While plant sterols are usually beneficial, there is a rare autosomal recessive genetic disorder phytosterolemia which causes over-absorption of phytosterols.[8] Phytosterols accumulate and are over-absorbed in tissue, which causes premature coronary artery disease and tendon xanthoma.

Precursor of anabolic steroid boldenone[edit]

Being a steroid, β-sitosterol is precursor of anabolic steroid boldenone. Boldenone undecylenate is commonly used in veterinary medicine to induce growth in cattle but it is also one of the most commonly abused anabolic steroids in sports. This led to suspicion that some athletes testing positive on boldenone undecylenate didn't actually abuse the hormone itself but consumed food rich in β-sitosterol.[9][10][11]

Chemistry[edit]

Chemical engineering[edit]

The use of sitosterol as a chemical intermediate was for many years limited due to the lack of a chemical point of attack on the side-chain that would permit its removal. Extensive efforts on the part of many laboratories eventually led to the discovery of a pseudomonas microbe that efficiently effected that transformation. Fermentation digests the entire aliphatic side-chain at carbon 17 to afford a mixture of 17-keto products including dehydroepiandrosterone.[12]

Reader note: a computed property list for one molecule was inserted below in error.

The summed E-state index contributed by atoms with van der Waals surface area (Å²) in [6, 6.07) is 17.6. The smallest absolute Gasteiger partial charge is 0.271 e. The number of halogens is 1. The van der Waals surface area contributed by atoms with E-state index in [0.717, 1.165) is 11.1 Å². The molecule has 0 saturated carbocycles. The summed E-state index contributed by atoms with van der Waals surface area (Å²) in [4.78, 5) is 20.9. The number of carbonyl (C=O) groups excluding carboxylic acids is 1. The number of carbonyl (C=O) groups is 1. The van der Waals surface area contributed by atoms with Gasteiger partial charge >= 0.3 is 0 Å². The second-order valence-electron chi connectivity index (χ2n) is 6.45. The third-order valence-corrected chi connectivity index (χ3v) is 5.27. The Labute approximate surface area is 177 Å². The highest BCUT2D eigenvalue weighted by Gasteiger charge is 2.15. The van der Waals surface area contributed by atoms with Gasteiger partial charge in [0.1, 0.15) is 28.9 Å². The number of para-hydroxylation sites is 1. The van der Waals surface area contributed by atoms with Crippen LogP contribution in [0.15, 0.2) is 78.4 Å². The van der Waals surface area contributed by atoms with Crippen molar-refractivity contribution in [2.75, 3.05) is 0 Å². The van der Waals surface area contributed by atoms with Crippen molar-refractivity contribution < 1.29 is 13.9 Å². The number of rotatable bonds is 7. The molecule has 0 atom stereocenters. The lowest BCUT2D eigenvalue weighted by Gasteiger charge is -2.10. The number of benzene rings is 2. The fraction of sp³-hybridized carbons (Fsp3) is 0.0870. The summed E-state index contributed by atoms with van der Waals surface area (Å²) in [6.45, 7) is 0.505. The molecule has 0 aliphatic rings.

Synthesis[edit]

Total synthesis of β-sitosterol has not been achieved. However, β-sitosterol has been synthesized from stigmasterol 1, which involves a specific hydrogenation of the side-chain of stigmasterol (See Figure Below). The first step in the synthesis forms stigmasterol tosylate 2 from stigmasterol 1 (95% purity) using p-TsCl, DMAP, and pyridine (90% yield). The tosylate 2 then undergoes solvolysis as it is treated with pyridine and anhydrous MeOH to give a 5:1 ratio of i-stigmasterol methyl ether 3 (74% yield) to stigmasterol methyl ether 4, which is subsequently removed by chromatography. The hydrogenation step of a previously proposed synthesis involved the catalyst Pd/C and the solvent ethyl acetate. However, due to isomerisation during hydrolysis, other catalysts, such as PtO2, and solvents, such as ethanol, were tested. There was little change with the use of a different catalyst. Ethanol, however, prevented isomerisation and the formation of the unidentified impurity to give compound 5. The last step of the synthesis is deprotection of the β-ring double bond of 5 with p-TsOH, aqueous dioxane, and heat (80 °C) to yield β-sitosterol 6. The cumulative yield for the final two steps was 55%, and the total yield for the synthesis was 37%.[13]